Yeah, my family usually microwaved vegetables when I was growing up, so I'm not as worried about that. I'm more worried about cooking main dishes, particularly those that are meat-based.

    2. Not even a blender? With a blender you could make all sorts of chilled soups and smoothies. Summer is a great time for fresh fruit and veggies. Salads are quick to prepare. I'd leave the microwave for popping popcorn,making quesadillas, heating up water or some Amy's Kitchen or Trader Joes frozen goodies. I also "bake" sweet potatos in the microwave. A quick filling snack with complex carbs- great for breakfast.

      1 Reply
      1. re: drmimi

        Yes, I can have a blender. Don't have one right now, but I do plan on getting one. But I also do want cooked meals as I need some meat in my diet.

      2. When we built a new house upstate, I was holding out for a professional stove, so I cooked everything in a microwave for about a year. Well I did have a bunsen burner kind of thing too but you can boil things in the microwave just as easy. The thing was, someone at work was selling a convection microwave really cheap: I didn't even know what that meant but it was the greatest.Can't explain the technical end, but I'm really sorry the real estate people talked me into leaving it behind. It cooked just like an oven. Think it was GE. That's if you're allowed to get your own microwave? If you do, take it with you when you leave!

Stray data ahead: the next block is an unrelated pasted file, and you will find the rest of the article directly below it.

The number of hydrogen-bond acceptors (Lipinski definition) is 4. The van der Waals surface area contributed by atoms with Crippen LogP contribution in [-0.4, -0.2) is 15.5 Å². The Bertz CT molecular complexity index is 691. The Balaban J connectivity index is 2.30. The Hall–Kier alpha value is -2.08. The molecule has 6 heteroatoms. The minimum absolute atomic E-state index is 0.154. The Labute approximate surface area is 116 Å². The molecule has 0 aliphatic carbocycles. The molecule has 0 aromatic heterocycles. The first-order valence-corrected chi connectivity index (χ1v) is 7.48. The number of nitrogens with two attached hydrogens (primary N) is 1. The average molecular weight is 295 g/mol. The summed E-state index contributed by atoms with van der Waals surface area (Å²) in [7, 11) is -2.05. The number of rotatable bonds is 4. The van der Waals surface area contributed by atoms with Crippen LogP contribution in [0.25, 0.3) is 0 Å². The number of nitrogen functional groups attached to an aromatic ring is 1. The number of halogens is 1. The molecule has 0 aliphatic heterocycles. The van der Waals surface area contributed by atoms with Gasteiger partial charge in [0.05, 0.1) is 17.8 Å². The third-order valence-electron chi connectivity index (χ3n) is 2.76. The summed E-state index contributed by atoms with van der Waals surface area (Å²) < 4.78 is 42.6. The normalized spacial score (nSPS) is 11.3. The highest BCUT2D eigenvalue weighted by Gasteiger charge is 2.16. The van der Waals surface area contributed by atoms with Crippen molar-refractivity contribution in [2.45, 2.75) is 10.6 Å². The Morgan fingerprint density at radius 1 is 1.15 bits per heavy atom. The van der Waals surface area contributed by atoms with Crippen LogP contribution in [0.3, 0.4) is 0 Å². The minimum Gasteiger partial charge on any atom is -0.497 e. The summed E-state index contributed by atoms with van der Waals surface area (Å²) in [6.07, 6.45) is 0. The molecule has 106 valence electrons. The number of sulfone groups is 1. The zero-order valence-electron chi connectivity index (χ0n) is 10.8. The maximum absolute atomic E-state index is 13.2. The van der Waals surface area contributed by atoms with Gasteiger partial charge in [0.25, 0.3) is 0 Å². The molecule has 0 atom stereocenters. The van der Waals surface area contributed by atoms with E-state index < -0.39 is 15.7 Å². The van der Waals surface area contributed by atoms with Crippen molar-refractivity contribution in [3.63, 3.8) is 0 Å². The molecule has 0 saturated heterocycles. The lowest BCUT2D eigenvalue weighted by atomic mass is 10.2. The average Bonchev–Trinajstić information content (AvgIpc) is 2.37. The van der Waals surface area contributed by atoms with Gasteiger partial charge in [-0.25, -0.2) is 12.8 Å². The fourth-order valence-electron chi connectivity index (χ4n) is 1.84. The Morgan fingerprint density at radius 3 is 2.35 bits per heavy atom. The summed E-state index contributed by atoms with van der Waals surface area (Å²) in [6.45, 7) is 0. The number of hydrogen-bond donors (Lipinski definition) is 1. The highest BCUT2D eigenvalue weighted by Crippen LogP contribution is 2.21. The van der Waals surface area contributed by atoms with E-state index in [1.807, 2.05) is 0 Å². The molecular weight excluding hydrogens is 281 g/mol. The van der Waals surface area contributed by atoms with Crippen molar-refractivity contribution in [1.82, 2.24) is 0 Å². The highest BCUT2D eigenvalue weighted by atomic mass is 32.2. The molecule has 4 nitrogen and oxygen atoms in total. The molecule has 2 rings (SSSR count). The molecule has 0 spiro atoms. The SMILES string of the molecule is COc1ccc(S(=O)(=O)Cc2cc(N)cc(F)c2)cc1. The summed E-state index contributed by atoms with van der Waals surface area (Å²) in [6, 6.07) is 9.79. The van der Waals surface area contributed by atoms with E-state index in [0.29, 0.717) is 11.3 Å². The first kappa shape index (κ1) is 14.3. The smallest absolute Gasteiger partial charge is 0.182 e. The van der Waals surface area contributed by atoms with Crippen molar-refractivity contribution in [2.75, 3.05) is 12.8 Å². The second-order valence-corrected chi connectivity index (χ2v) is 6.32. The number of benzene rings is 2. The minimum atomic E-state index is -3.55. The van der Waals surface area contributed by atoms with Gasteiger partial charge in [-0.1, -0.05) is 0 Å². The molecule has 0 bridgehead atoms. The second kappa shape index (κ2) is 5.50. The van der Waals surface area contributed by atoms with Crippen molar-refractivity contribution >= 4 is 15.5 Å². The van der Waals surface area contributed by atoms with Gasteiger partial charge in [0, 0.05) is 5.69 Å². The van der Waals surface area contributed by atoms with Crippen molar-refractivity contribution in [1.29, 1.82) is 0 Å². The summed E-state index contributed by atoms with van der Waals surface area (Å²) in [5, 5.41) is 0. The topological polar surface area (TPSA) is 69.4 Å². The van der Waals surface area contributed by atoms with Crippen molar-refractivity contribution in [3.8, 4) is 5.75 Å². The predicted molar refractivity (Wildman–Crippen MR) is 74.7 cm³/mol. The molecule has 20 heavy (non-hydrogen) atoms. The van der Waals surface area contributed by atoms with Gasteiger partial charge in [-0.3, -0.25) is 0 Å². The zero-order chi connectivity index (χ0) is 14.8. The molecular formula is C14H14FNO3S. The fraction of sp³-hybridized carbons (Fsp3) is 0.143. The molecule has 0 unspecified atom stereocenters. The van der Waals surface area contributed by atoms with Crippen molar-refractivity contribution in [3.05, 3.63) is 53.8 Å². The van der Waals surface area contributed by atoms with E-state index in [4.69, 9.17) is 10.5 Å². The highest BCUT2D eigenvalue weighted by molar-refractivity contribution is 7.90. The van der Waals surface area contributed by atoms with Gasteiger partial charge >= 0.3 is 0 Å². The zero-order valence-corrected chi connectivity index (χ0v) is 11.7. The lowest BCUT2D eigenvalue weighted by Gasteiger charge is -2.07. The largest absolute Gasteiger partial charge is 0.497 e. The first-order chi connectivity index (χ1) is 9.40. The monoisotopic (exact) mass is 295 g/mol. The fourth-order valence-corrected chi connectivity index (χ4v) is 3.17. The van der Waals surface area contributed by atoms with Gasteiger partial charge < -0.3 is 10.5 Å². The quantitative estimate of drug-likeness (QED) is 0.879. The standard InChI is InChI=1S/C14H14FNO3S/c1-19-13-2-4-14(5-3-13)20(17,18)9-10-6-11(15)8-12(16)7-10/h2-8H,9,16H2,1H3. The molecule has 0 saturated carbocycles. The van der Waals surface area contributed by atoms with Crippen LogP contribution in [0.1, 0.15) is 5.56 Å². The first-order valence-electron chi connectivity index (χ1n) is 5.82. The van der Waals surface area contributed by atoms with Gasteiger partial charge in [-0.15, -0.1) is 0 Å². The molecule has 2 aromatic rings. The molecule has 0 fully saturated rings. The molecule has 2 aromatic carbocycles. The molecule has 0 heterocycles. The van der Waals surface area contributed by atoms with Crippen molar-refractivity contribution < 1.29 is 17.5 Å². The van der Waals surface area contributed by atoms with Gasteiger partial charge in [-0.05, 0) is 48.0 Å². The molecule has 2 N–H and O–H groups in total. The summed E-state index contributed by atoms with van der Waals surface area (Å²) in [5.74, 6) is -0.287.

2 Replies
        1. re: coll

          Convection microwave? Hmm...that's still technically a microwave, right? I might have to look into it...if it's not too expensive I might get one, but I can't run astray of the law around here...because getting a real oven or even a rice cooker would get me evicted.